Once Sandal was only a few inches away, the dwarf surprised him by abruptly pressing a broad thumb against one of the many lines on his left arm.
The sensation of Sandal's touch was something he had never experienced before. The dwarf clearly had no magic, and yet a mysterious tingle spread through the markings. It was not the touch of a mage, nor that of an ordinary person. Fenris jumped back to create a distance between himself and Sandal.
"I am not an enchantment," he growled, holding his hand over the spot Sandal had touched. It felt irritated, almost like an insect had stung him.
The simple dwarf looked confused. "Enchantment?"
They had drawn the attention of Hawke and Bodahn.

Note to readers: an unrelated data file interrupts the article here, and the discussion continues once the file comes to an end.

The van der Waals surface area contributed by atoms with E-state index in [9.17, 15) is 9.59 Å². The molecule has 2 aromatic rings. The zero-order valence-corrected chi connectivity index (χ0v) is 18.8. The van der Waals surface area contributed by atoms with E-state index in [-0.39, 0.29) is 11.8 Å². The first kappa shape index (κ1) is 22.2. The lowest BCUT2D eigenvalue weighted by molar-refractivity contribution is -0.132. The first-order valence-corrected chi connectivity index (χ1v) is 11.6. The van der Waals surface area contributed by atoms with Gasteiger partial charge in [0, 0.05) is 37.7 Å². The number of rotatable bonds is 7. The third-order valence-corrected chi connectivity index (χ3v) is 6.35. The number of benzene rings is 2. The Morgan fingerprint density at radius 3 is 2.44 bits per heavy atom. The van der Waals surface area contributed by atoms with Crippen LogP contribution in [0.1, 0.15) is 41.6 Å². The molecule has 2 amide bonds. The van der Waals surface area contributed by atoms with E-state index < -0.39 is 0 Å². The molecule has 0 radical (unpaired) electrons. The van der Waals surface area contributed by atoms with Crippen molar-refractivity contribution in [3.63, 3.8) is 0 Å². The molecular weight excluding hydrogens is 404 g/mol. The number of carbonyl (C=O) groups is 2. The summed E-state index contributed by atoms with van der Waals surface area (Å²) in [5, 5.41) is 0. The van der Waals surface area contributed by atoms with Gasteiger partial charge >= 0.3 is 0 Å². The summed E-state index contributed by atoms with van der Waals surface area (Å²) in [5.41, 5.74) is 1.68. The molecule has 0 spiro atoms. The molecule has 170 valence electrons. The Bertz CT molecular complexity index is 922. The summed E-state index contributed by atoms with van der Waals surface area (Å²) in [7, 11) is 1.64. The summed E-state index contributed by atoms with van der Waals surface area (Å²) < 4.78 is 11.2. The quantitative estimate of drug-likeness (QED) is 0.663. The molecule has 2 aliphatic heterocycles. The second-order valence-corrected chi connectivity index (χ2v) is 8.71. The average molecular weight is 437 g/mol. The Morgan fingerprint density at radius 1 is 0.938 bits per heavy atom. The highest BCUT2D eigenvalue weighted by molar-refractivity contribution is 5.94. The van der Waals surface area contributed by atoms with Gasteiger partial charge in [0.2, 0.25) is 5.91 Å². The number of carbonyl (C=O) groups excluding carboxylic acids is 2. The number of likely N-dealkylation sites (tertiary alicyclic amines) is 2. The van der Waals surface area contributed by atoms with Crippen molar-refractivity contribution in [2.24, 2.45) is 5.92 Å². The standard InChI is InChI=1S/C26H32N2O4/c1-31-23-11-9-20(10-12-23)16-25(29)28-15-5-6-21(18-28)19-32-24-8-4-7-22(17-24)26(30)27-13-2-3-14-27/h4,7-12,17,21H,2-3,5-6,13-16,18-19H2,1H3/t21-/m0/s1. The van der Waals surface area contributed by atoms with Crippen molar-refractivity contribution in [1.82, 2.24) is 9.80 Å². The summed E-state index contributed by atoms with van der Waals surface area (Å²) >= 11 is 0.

"I hope he is not bothering you, serah!" Bodahn exclaimed.
Hawke looked strangely interested. "Did he just call you an enchantment?" he asked, his eyes drifting over the markings on the arm Fenris was holding.
"He calls everything an enchantment," Fenris snapped back. "Don't you think we should leave?"
"Yes..." Hawke said slowly, as if his thoughts were suddenly somewhere else. "Yes, we have to go."
With a last farewell to Bodahn, Orana and Sandal, Hawke and Fenris left the estate. Fenris noticed that Hawke did not look back once, like an experienced fugitive. He wondered if Hawke truly had closed off the part of his life he had spent in Kirkwall so easily, the city in which they apparently both had found their freedom.